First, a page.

Litchfield is beautiful, but the Quiet Corner has one beautiful town after another. From routes 169, 171, 197 and 131 to all the little side roads, this is a a drivers paradise. I am an avid motorcycer rider (sorry about the noise) and can tell you this is the nicest area to drive in New England with the possible exception of parts of Vermont. If you\'re coming from NYC, then sure, stop in Litchfield, it\'s gorgeous. But if you are in Boston, this part of CT is the closest piece of old New England and a gem on it\'s own. If you want to get out and walk a little, the town of Putnam is having a revival with new upscale restaurants, art galleries and even two live theatres. The Vanilla Bean in Pomfret is a national treasure. There\'s so much more to the Quiet Corner than this article lets on.

Comment from Kimberly Johnston on September 2, 2012

Hello. My two sisters and I are planning on taking our 71 year old mother on a weekend trip through Connecticut to see the foliage in October (we are from Bucks County PA). We have been thinking that we would travel to Mystic on Friday and then head north up 169 Saturday, staying in or near Woodstock Saturday night. Sunday we would travel west through Litchfield before returning home Sunday evening. We are looking for suggestions of places to stay in both Mystic and in the Woodstock area. We do have some ideas from this article as well as all of the wonderful comments, but we are also looking for any must see's or must do's. It would be greatly appreciated.Thanks much!

Comment from Brian Losee on September 17, 2012

Can't really help you with Mystic and Woodstock. But US 7 from New Milford to the Mass. border (and beyond) is an outstanding ride! There are lots of great views and stops along the main drag along with some really interesting side trips on lesser known byways that include covered bridges, state parks and preserves, resturants on lakes and little ice cream shops. Rts. 202 and 4 are excellent examples of what I mean. If you do end up on Rt. 4 in Sharon there's a St. hiway that runs from there thru Salisbury that is one of the best view roads I know!

Comment from Lesley Symmonds on August 16, 2014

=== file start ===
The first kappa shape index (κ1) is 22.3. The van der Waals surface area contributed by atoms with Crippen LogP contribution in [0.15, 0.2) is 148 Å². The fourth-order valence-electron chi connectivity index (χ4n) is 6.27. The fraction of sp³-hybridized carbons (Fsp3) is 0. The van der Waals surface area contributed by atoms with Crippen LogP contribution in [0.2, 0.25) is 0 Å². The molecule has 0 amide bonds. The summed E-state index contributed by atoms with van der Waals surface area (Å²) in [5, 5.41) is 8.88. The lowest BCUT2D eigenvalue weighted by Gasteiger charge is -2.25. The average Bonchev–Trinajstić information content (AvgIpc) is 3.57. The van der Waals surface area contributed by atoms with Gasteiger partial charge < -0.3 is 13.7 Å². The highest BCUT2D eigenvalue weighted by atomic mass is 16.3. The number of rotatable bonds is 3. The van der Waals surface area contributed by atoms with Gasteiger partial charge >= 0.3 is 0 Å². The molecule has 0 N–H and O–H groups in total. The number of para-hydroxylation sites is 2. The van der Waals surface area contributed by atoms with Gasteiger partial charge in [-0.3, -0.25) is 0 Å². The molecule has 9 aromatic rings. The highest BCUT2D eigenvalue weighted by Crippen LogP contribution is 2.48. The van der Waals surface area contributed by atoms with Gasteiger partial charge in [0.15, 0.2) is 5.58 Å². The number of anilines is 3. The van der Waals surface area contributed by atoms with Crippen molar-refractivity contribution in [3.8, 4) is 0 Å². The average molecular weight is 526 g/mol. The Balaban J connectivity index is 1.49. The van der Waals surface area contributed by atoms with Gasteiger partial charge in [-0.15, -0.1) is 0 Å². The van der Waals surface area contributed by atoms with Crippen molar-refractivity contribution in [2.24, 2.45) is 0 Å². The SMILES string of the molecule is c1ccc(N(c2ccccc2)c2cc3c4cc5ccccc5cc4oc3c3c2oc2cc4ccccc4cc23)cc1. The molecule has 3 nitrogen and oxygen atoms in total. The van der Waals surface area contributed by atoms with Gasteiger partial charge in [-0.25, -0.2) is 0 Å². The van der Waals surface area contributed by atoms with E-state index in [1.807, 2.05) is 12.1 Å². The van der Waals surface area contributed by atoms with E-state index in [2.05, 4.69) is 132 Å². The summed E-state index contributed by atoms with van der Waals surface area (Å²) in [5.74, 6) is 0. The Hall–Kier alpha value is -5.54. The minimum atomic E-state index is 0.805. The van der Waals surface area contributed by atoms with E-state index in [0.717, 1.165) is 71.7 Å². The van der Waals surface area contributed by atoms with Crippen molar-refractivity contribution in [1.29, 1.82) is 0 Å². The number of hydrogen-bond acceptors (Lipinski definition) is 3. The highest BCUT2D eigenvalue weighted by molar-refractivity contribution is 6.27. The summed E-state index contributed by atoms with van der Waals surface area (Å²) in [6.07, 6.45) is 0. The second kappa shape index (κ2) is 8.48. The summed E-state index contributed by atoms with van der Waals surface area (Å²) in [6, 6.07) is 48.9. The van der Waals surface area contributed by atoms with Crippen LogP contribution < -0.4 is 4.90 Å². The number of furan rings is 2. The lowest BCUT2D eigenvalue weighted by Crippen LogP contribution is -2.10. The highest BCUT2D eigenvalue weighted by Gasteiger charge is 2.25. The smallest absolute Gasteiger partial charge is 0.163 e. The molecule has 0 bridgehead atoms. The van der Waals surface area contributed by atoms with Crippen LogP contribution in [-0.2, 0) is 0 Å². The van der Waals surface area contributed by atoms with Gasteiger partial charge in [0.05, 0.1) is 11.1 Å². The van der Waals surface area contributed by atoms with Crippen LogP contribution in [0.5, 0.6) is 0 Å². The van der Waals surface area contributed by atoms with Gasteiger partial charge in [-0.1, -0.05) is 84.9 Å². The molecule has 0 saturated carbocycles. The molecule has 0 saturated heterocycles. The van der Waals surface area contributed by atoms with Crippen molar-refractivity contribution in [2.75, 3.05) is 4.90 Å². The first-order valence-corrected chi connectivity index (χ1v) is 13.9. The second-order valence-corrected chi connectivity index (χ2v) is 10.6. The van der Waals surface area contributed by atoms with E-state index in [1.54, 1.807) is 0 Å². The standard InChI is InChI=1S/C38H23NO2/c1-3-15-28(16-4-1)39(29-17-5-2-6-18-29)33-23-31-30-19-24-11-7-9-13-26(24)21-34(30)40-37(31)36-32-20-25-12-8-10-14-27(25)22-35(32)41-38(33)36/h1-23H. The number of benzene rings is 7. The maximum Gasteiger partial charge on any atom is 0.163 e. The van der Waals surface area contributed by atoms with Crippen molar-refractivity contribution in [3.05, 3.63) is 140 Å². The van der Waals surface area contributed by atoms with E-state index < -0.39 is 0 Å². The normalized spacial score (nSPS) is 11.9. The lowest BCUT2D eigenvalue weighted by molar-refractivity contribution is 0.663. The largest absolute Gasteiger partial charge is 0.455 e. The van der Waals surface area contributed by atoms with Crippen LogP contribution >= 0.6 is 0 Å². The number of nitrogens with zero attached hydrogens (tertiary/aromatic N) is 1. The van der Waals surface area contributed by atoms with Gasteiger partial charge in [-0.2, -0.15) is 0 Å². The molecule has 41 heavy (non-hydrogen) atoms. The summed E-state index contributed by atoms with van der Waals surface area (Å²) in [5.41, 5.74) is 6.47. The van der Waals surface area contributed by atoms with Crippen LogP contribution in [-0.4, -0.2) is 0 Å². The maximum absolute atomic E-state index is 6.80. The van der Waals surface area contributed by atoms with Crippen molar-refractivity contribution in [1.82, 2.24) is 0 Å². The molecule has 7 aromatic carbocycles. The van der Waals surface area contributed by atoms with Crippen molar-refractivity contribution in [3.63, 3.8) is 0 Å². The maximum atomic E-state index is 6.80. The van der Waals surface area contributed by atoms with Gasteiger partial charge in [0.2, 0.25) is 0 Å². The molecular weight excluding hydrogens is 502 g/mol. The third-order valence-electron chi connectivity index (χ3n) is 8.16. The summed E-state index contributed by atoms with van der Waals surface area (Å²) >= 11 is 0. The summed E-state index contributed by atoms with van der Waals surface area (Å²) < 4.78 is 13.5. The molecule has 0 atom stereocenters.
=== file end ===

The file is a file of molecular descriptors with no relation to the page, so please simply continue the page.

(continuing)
I lived for 20 years in Harwinton, CT and married in the local Unitarian church which is a carbon copy of all the white clapboard steeple churches built in New England. I moved down to Florida in '99 after finally admitting that I could not afford the taxes and manage the CT winters but I do so miss the seasons and the scenery and the people. Down here, Northerners have a reputation of being cold and unfriendly but that is not how I remember the people I grew up with and certainly that's not what I read in the posts on this site. I am planning a family reunion in CT this fall and am taking my two teenagers with me who have not seen CT since they were too young to remember it. Litchfield was one of my favorite places for a Sunday drive as was a trip out to The Gunnery School in Washington. The western part of the state was my stomping ground and I am looking forward to showing it to my kids.

Registered users can add comments.

Registration is free, and just takes a moment.

Login or Register.

YankeeFoliage.com information comes from the editors of Yankee Publishing, with the exception of directory information, which comes from advertisers. No advertising considerations are made when selecting and recommending any establishment, except where noted. Rates and event dates are subject to change. We strongly advise that you call first to confirm before setting out on your trip.

Advertise | Privacy Policy | Contact Us | Press Contact | Site Search

Interactive services developed and maintained by Reinvented Inc.

©2016, Yankee Publishing Inc. All Rights Reserved.
Yankee Publishing Inc., P.O. Box 520, Dublin, NH 03444, (603) 563-8111